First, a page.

9. What freelancers may work on? SPEC
“Free lance” was coined by Sir Walter Scott in his 1820 novel “Ivanhoe” in which he used the term to describe a medieval mercenary warrior. Forty years later, a freelancer was a journalist who did work for more than one publication without a long-term commitment.

12. "My dog has fleas" instrument UKE
The phrase “my dog has fleas” is used in tuning a ukulele. Each word in the phrase represent the note that each string is tuned to, namely G, C, E and A.

21. International contest with a cosmic name MISS UNIVERSE
The Miss Universe beauty pageant was founded in 1952. The organization running the contest was bought by Donald Trump in 1996.

26. Italian bowling game BOCCE
Bocce is the plural of the Italian word "boccia" meaning "bowl". Bocce is based on a game played in Ancient Rome.

28. Like Eeyore SAD
Eeyore is the donkey character in A. A. Milne’s “Winnie-the-Pooh”. Eeyore is very lovable, but has a gloomy and pessimistic outlook.

30. Pair in Banff? EFS
There are two letter Fs in the word “Banff”.

Banff is a town located within the bounds of Banff National Park in Alberta, Canada. Banff is located high in the Canadian Rockies and is a popular tourist destination. The town and park were given their name in 1884 by the then president of the Canadian Pacific Railway, George Stephen. He named Banff for his birthplace of Banffshire in Scotland.

32. Bounder CAD
Our word "cad", meaning "a person lacking in finer feelings", is a shortening of the word "cadet". "Cad" was first used for a servant, and then students at British universities used "cad" as a term for a boy from the local town. "Cad" took on its current meaning in the 1830s.

36. Wood carver ADZ
An adze (also adz) is similar to an axe, but different in that the blade of an adze is set at right angles to the tool's shaft. An axe's blade is set in line with the shaft.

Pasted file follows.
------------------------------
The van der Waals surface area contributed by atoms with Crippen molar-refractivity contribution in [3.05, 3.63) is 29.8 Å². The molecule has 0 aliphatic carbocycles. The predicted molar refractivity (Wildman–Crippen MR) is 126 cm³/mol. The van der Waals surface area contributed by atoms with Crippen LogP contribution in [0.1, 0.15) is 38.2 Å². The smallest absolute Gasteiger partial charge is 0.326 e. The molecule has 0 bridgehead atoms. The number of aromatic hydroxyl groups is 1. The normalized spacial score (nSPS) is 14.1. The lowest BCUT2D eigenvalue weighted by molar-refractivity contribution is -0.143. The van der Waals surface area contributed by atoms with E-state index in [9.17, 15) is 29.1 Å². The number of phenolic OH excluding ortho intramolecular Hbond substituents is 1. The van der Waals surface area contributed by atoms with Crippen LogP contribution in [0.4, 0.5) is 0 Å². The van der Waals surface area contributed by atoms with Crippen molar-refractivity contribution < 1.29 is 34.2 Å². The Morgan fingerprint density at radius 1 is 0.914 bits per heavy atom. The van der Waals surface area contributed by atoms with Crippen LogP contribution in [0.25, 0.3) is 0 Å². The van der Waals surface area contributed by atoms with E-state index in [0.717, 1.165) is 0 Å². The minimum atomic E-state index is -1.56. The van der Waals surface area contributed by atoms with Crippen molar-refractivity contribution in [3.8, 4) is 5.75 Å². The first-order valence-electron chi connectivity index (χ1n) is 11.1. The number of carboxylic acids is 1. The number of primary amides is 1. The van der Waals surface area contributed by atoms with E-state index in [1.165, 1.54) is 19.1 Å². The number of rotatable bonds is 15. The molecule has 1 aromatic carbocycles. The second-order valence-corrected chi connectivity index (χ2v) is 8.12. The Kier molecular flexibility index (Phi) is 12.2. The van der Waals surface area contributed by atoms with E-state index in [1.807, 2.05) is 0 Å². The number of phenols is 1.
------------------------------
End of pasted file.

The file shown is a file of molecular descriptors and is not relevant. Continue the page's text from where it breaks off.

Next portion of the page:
40. Children's author Asquith ROS
Ros Asquith writes the "Teenage Worrier" books aimed at teens, as well as cartoons for "The Guardian" newspaper in the UK.

41. Daniel __ Kim: "Hawaii Five-0" actor DAE
Daniel Dae Kim is an American actor who is famous for playing Jin-Soo Kwon on "Lost". Kim now plays one of the leads on the CBS remake of "Hawaii Five-O", portraying the character Chin Ho Kelly.

42. BHO, but not GWB DEM
President Obama’s first name, Barack, is Swahili with roots in an old Arabic word meaning “blessed”. Barack was the President’s father’s name. President Obama's middle name is Hussein, an Arabic word meaning “good” or “handsome one”. Hussein was the name of the President’s grandfather on the paternal side. His surname, Obama, doesn’t really have a translation, but is a common name among the Luo tribe of Kenya.

President George W. Bush is of course named for his father, George H. W. Bush. The “W” in the name of both father and son stands for “Walker”. Walker was the family name of President George H. W. Bush’s mother, Dorothy Walker.

46. MIT's newspaper, with "The" TECH
The MIT newspaper called “The Tech” has been published regularly since 1881. “The Tech” has the honor of being the first newspaper to be published on the World Wide Web, having appeared online back in 1993.

48. Tryst at twelve NOONER
In its most general sense, a tryst is a meeting at an agreed time and place. More usually we consider a tryst to be a prearranged meeting between lovers. The term comes from the Old French “triste”, a waiting place designated when hunting.

52. St. Anthony's home PADUA
Saint Anthony of Padua was born in Lisbon, Portugal but died in Padua, Italy. Anthony is the patron saint of both Lisbon and Padua.

54. Magnetic induction unit TESLA
The Tesla unit measures the strength of a magnetic field, and is named after the physicist Nikola Tesla. Nikola Tesla was born in Serbia, but later moved to the US. His work on mechanical and electrical engineering was crucial to the development of alternating current technology, the same technology that is used by equipment at the backbone of modern power generation and distribution systems.

55. Apt first name of Fleming's Goldfinger AURIC
Gert Fröbe was a German actor, best known to us in the English-speaking world as the man who played Auric Goldfinger in the James Bond film “Goldfinger”. Fröbe had been a member of the Nazi Party before WWII and as a result of this, “Goldfinger” was banned in Israel for a while. But then the family of two German Jews came forward and explained that Fröbe had helped with their escapeduring the war by hiding them from the Gestapo. They formally thanked the actor, and the film was released.